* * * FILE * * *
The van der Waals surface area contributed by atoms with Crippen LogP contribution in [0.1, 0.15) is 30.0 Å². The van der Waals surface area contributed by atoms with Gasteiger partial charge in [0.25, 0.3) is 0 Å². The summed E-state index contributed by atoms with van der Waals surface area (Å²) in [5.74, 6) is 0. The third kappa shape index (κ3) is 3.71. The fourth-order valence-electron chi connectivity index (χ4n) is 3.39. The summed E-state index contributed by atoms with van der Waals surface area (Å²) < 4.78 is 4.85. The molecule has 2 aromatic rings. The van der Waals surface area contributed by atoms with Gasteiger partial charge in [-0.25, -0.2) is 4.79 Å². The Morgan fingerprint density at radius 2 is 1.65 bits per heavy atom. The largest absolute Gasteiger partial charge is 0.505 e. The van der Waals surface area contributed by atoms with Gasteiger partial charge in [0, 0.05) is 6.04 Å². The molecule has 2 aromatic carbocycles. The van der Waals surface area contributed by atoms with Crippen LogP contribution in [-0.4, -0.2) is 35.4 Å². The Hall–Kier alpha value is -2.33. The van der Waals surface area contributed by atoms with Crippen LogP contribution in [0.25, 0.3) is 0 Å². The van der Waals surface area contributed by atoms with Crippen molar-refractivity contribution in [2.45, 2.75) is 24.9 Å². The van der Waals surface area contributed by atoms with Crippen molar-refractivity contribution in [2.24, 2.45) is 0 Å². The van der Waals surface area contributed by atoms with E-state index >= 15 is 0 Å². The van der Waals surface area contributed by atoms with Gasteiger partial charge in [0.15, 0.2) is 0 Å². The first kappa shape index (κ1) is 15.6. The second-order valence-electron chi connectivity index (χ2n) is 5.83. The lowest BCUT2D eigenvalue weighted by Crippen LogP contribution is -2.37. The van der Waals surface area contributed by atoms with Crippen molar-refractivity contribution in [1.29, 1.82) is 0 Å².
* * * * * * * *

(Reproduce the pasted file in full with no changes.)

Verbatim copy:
The van der Waals surface area contributed by atoms with Crippen LogP contribution in [0.1, 0.15) is 30.0 Å². The van der Waals surface area contributed by atoms with Gasteiger partial charge in [0.25, 0.3) is 0 Å². The summed E-state index contributed by atoms with van der Waals surface area (Å²) in [5.74, 6) is 0. The third kappa shape index (κ3) is 3.71. The fourth-order valence-electron chi connectivity index (χ4n) is 3.39. The summed E-state index contributed by atoms with van der Waals surface area (Å²) < 4.78 is 4.85. The molecule has 2 aromatic rings. The van der Waals surface area contributed by atoms with Gasteiger partial charge in [-0.25, -0.2) is 4.79 Å². The Morgan fingerprint density at radius 2 is 1.65 bits per heavy atom. The largest absolute Gasteiger partial charge is 0.505 e. The van der Waals surface area contributed by atoms with Gasteiger partial charge in [0, 0.05) is 6.04 Å². The molecule has 2 aromatic carbocycles. The van der Waals surface area contributed by atoms with Crippen LogP contribution in [-0.4, -0.2) is 35.4 Å². The Hall–Kier alpha value is -2.33. The van der Waals surface area contributed by atoms with Crippen LogP contribution in [0.25, 0.3) is 0 Å². The van der Waals surface area contributed by atoms with Crippen molar-refractivity contribution in [2.45, 2.75) is 24.9 Å². The van der Waals surface area contributed by atoms with Crippen molar-refractivity contribution in [2.24, 2.45) is 0 Å². The van der Waals surface area contributed by atoms with E-state index >= 15 is 0 Å². The van der Waals surface area contributed by atoms with Gasteiger partial charge in [0.15, 0.2) is 0 Å². The first kappa shape index (κ1) is 15.6. The second-order valence-electron chi connectivity index (χ2n) is 5.83. The lowest BCUT2D eigenvalue weighted by Crippen LogP contribution is -2.37. The van der Waals surface area contributed by atoms with Crippen molar-refractivity contribution in [1.29, 1.82) is 0 Å².